SACRAMENTO (CBS SF) -- California, along with the cities of Oakland, Los Angeles, Long Beach and the Los Angeles Unified School District, filed a lawsuit Tuesday against President Trump's directive seeking to bar undocumented immigrants from being included in the U.S. Census headcount for the redrawing of congressional districts.
The suit filed by state Attorney General Xavier Becerra is the latest in a series of lawsuits filed against the administration after the President released last week a memorandum instructing Commerce Secretary Wilbur Ross to include in the 2020 Census results information on the number of immigrants in the U.S. without authorization to be excluded from the apportionment count.
The lawsuit asserts that the Trump Administration's memo on apportionment is unconstitutional and ignores that the framers of the U.S. Constitution required that each state's representation in Congress reflect all persons, regardless of their immigration status. An analysis by Pew Research Center showed California, Florida and Texas would end up with one less congressional seat each than if every resident were counted in the redrawing of House districts.
"You can't be a law-and-order president if you keep breaking the law," said Becerra in a press statement. "This latest attack on the census is just that — it's unlawful. President Trump still believes he can sidestep the U.S. Constitution. A complete, accurate census count is critical to ensure we get the Congressional representation and resources we have a right to."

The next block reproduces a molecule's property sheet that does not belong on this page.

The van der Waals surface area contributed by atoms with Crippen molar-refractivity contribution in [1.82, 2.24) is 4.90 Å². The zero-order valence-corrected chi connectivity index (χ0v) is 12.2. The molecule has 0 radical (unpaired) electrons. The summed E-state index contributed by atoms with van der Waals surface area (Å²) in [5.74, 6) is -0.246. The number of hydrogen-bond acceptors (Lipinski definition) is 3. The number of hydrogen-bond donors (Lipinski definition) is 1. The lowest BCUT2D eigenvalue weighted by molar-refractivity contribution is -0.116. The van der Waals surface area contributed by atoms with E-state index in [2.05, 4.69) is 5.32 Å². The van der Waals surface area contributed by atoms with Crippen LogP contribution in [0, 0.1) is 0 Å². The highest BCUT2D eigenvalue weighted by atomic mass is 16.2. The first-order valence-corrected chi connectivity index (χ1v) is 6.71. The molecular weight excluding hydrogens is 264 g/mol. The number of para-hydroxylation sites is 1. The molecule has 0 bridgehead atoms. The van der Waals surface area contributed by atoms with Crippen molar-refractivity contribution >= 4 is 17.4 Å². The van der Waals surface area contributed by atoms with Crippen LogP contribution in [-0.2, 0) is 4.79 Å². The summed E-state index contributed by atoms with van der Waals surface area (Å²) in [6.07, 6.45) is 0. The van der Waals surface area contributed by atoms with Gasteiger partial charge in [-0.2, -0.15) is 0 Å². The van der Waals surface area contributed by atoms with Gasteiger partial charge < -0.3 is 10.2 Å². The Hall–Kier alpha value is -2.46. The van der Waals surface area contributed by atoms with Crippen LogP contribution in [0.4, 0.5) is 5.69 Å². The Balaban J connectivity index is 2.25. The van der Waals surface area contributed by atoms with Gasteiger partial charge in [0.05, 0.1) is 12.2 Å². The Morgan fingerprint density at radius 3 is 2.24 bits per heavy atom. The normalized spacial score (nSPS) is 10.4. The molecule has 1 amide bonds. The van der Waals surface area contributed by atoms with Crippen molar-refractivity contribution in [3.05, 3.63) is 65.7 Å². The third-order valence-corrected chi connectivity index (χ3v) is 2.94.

"President Trump's latest attack on a complete and accurate census count is not only unconstitutional — it fundamentally undermines our democracy," said Oakland City Attorney Barbara J. Parker in a statement. "This lawsuit is about making sure everyone in Oakland, in California, and across the United States, can stand up and be counted — no matter their background or their immigration status. We will fight back against any effort to count out the workers and families that make our communities richer, stronger, and more American."
The results of the census determine state representation in Congress as well as the distribution of crucial federal funding. Billions of dollars that California receives annually to fund programs and services that support the health and well-being of our communities are at stake. It is vitally important that California get back its fair share. California cannot afford an undercount — it is critical for everyone to be counted, regardless of their immigration status.
At least three other lawsuits have been filed against the Trump administration over the directive to exclude undocumented immigrants from the apportionment process, including from the American Civil Liberties Union, government watchdog Common Cause, and a coalition of 20 states, cities and localities.
Last year, the Trump administration decided to move ahead with the 2020 Census without adding a citizenship question following months of debate over the issue.
The decision followed a Supreme Court ruling that the Trump administration's explanation for adding the citizenship question - purportedly to assist in the enforcement of the Voting Rights Act of 1965 - was contrived and insufficient.
Secretary Ross, who oversees the Census Bureau, has been accused of using the citizenship question to depress minority responses for political purposes.
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